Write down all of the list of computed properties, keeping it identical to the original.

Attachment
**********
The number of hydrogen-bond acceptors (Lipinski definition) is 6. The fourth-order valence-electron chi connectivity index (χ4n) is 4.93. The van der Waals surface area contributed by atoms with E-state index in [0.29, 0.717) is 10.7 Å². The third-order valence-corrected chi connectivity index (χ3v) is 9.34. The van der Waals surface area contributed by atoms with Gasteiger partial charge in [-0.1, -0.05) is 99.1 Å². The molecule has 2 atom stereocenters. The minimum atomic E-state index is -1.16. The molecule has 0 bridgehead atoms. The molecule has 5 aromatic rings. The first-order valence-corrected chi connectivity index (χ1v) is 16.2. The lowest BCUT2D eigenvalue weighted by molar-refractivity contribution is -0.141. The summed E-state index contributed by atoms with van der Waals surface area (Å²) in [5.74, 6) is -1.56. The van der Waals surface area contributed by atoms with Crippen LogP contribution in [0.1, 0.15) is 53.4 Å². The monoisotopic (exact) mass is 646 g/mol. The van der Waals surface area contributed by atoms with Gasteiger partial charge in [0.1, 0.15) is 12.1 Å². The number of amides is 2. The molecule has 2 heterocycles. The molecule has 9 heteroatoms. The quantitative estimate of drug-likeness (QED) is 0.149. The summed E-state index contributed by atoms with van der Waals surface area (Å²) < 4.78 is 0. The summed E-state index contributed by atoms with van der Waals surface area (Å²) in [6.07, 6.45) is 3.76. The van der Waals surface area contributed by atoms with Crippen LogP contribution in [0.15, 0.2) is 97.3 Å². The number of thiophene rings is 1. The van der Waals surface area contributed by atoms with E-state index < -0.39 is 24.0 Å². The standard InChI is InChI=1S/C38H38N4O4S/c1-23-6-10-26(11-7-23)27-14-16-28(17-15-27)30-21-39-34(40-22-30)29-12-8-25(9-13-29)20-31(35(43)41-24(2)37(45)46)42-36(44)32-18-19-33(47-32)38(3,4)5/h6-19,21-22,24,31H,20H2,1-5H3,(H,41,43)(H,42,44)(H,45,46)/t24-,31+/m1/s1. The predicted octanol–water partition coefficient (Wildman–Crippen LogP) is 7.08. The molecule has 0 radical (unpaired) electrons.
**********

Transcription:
The number of hydrogen-bond acceptors (Lipinski definition) is 6. The fourth-order valence-electron chi connectivity index (χ4n) is 4.93. The van der Waals surface area contributed by atoms with E-state index in [0.29, 0.717) is 10.7 Å². The third-order valence-corrected chi connectivity index (χ3v) is 9.34. The van der Waals surface area contributed by atoms with Gasteiger partial charge in [-0.1, -0.05) is 99.1 Å². The molecule has 2 atom stereocenters. The minimum atomic E-state index is -1.16. The molecule has 0 bridgehead atoms. The molecule has 5 aromatic rings. The first-order valence-corrected chi connectivity index (χ1v) is 16.2. The lowest BCUT2D eigenvalue weighted by molar-refractivity contribution is -0.141. The summed E-state index contributed by atoms with van der Waals surface area (Å²) in [5.74, 6) is -1.56. The van der Waals surface area contributed by atoms with Crippen LogP contribution in [0.1, 0.15) is 53.4 Å². The monoisotopic (exact) mass is 646 g/mol. The van der Waals surface area contributed by atoms with Gasteiger partial charge in [0.1, 0.15) is 12.1 Å². The number of amides is 2. The molecule has 2 heterocycles. The molecule has 9 heteroatoms. The quantitative estimate of drug-likeness (QED) is 0.149. The summed E-state index contributed by atoms with van der Waals surface area (Å²) < 4.78 is 0. The summed E-state index contributed by atoms with van der Waals surface area (Å²) in [6.07, 6.45) is 3.76. The van der Waals surface area contributed by atoms with Crippen LogP contribution in [0.15, 0.2) is 97.3 Å². The number of thiophene rings is 1. The van der Waals surface area contributed by atoms with E-state index < -0.39 is 24.0 Å². The standard InChI is InChI=1S/C38H38N4O4S/c1-23-6-10-26(11-7-23)27-14-16-28(17-15-27)30-21-39-34(40-22-30)29-12-8-25(9-13-29)20-31(35(43)41-24(2)37(45)46)42-36(44)32-18-19-33(47-32)38(3,4)5/h6-19,21-22,24,31H,20H2,1-5H3,(H,41,43)(H,42,44)(H,45,46)/t24-,31+/m1/s1. The predicted octanol–water partition coefficient (Wildman–Crippen LogP) is 7.08. The molecule has 0 radical (unpaired) electrons.